United States District Court, D. Colorado
BEYER LASER CENTER, LLC, and CRAIG F. BEYER, Plaintiffs/Counterclaim Defendants,
MATEJ POLOMSKY, Defendant/Counterclaimant.
MICHAEL E. HEGARTY, UNITED STATES MAGISTRATE JUDGE
the Court is Defendant Matej Polomsky's
Second Motion for Summary Judgment
(“Motion”). ECF 150. Defendant seeks summary
judgment in his favor on Plaintiffs' four remaining
claims: (1) defamation; (2) malicious prosecution; (3)
intentional interference with an existing contractual
relation; and (4) civil conspiracy.
argues, first, Plaintiffs have presented no evidence that he
caused their injuries and, second, there is no dispute that
his complaint to the Colorado Medical Board was true. On
these bases, Defendant argues all four of Plaintiffs'
claims fail. In addition, Defendant contends that
Plaintiffs' defamation and civil conspiracy claims are
barred by the statute of limitations. Finally, he argues for
summary judgment in his favor on his counterclaim against
Plaintiffs under the Colorado Consumer Protection Act
(“CCPA”). Ultimately, as addressed in a separate
order, the Court concludes that Plaintiffs are entitled to
summary judgment on the CCPA claim.
reasons that follow, the Court will deny Defendant's
Court makes the following findings of fact viewed in the
light most favorable to Plaintiffs, who are the non-moving
parties in this matter.
Plaintiff Craig F. Beyer and Defendant Matej Polomsky are
ophthalmologists. ECF 150 ¶ 1; ECF 166 ¶ 1.
2011, Dr. Beyer hired Dr. Polomsky for a fellowship at
Plaintiff Beyer Laser Center (“BLC”) that began
on the completion of Dr. Polomsky's residency in the
summer 2012. ECF 150 ¶ 1; ECF 166 ¶ 1.
During Dr. Polomsky's fellowship, BLC used a
“VISX” laser to perform laser vision correction
(“LVC”) procedures. ECF 150 ¶¶ 2-3; ECF
166 ¶¶ 2-3. LVC procedures are performed to correct
refractive errors of the eye. The intent of the procedure is
to correct a patient's vision so he or she will no longer
require glasses or contact lenses. ECF 150 ¶ 2; ECF 166
VISX laser may be operated using a number of different
treatment cards. Each card provides the user with specific
access to proprietary software required to operate the laser.
ECF 150 ¶ 4; ECF 166 ¶ 4.
treatment card offered different features at varied costs.
ECF 150 ¶ 13; ECF 166 ¶ 13.
October 25, 2012, Dr. Richard Stewart, another
ophthalmologist at BLC, filed a complaint with the Colorado
Medical Board (“CMB”) accusing Dr. Beyer of
obtaining patients' consent for a specific procedure and
then “ultimately performing an entirely different
procedure.” ECF 150-20 at 5; ECF 166 ¶ 21. In the
complaint, Dr. Stewart stated that Dr. Beyer had been
“substituting the PTK cards for PRK/LASIK cards and
passing this off to patients as refractive surgery.”
ECF 150-20 at 6.
November 2012, Dr. Polomsky filed a similar complaint with
the CMB. In his letter, he reported that Dr. Beyer
“ha[d] been switching laser vision correction treatment
cards without patients' knowledge or permission.”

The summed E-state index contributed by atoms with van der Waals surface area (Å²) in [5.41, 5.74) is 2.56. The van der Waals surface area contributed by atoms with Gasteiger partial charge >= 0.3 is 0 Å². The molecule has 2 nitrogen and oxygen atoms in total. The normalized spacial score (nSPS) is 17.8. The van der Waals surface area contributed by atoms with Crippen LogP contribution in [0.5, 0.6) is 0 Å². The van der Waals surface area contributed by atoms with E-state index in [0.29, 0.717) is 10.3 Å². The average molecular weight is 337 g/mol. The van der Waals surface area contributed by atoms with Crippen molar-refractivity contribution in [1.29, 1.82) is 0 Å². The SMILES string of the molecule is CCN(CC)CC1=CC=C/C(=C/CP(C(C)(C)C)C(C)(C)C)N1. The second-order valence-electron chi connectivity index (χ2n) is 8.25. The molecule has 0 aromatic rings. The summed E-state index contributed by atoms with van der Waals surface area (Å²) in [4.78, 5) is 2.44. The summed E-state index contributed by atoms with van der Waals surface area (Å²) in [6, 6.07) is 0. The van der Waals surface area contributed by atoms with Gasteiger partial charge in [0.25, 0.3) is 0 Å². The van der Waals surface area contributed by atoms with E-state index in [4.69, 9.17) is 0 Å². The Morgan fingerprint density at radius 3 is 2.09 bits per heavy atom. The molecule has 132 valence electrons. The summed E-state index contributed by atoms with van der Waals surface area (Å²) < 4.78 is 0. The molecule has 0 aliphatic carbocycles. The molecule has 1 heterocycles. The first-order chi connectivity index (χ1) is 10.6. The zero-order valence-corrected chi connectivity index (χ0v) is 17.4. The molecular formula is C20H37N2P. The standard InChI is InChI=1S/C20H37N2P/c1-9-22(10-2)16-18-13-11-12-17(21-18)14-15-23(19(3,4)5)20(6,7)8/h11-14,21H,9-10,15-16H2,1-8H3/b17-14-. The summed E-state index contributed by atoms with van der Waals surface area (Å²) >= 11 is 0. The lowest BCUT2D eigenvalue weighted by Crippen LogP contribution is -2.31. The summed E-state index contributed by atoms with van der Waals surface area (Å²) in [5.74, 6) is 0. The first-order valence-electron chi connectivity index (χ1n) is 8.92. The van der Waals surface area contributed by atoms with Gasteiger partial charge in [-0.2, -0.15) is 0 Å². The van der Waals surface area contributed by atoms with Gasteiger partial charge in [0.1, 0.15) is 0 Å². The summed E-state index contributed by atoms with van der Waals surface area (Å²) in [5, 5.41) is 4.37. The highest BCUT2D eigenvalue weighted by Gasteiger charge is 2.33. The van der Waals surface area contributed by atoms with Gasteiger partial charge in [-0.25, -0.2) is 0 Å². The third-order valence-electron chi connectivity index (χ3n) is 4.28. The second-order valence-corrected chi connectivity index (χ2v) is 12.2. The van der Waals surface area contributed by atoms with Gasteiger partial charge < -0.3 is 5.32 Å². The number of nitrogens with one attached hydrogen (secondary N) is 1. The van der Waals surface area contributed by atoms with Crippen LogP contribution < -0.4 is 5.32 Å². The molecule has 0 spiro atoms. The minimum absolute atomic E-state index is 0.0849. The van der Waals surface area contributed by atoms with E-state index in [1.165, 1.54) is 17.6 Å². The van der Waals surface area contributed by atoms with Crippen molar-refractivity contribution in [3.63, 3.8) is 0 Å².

ECF 150-19; ECF 150 ¶ 19; ECF 166 ¶ 19. He asserted
that the “switched treatment cards were of inferior
quality to what the patient asked for, had been consented
for, and paid for.” ECF 150-19.
December 24, 2012, a third complaint regarding Dr. Beyer was
filed anonymously with the CMB. ECF 195 ¶ 1; ECF 201 at
March 5, 2014, the Colorado Department of Regulatory Agencies
(“DORA”) informed Dr. Beyer that the CMB was
initiating an investigation into his “conduct as a
licensed physician.” ECF 150-20 at 3. DORA stated it
was beginning the investigation, because it “ha[d]
received the attached complaint” regarding his conduct.
The attachment was the complaint submitted by Dr. Stewart in
October 2012. See Id. at 3, 5-7.
the notice of investigation, the CMB subpoenaed medical
records for specific patients, and Dr. Beyer provided copies
of those records. ECF 150-20 at 2; see ECF 150-21 at
1-2; ECF 166-1 ¶ 23. Dr. Beyer also informed the CMB
that he had used PTK cards on the patients it reviewed. ECF
166-1 ¶ 23.
July 31, 2014, Cindy Reinhardt, a DORA investigator, emailed
the following message to Dr. Polomsky:
In November 2012, you sent a letter to the [CMB] regarding a
complaint you had about Dr. Craig Beyer. The complaint was
combined with another complaint and recently sent to my
office for investigation. Can you contact me regarding your
complaint? I will need to ask you a few questions about what
you witnessed. Thank you.
March 13, 2015, the CMB determined it had “reasonable
grounds” to conclude Dr. Beyer had “deliberately
and willfully violated” ethical standards based on his
practice of using PTK cards to perform PRK (or
“Lasik”) procedures. ECF 150-21 at 1-2. It then
suspended Dr. Beyer's license to practice medicine
“pending proceedings for suspension or
revocation.” Id. at 2. The notice informed Dr.
Beyer of the opportunity to request a hearing before the CMB
to argue “why the suspension should be set
aside.” Id. at 3.
the hearing held on April 9, 2015, the CMB “reviewed
and considered new information regarding th[e] matter,
” concluded the suspension should be terminated, and
reinstated Dr. Beyer's license to “active and in
good standing.” ECF 150-22 at 1-2.
June 22, 2015, Dr. Beyer filed a lawsuit against Dr. Stewart
and “John Doe” (the “First Lawsuit”)
in Boulder County, Colorado, District Court. ECF 195 ¶
1; see also ECF 201 at 5 and ECF 186 at 3-18. This
lawsuit brought claims and sought damages related to the
complaints filed with ...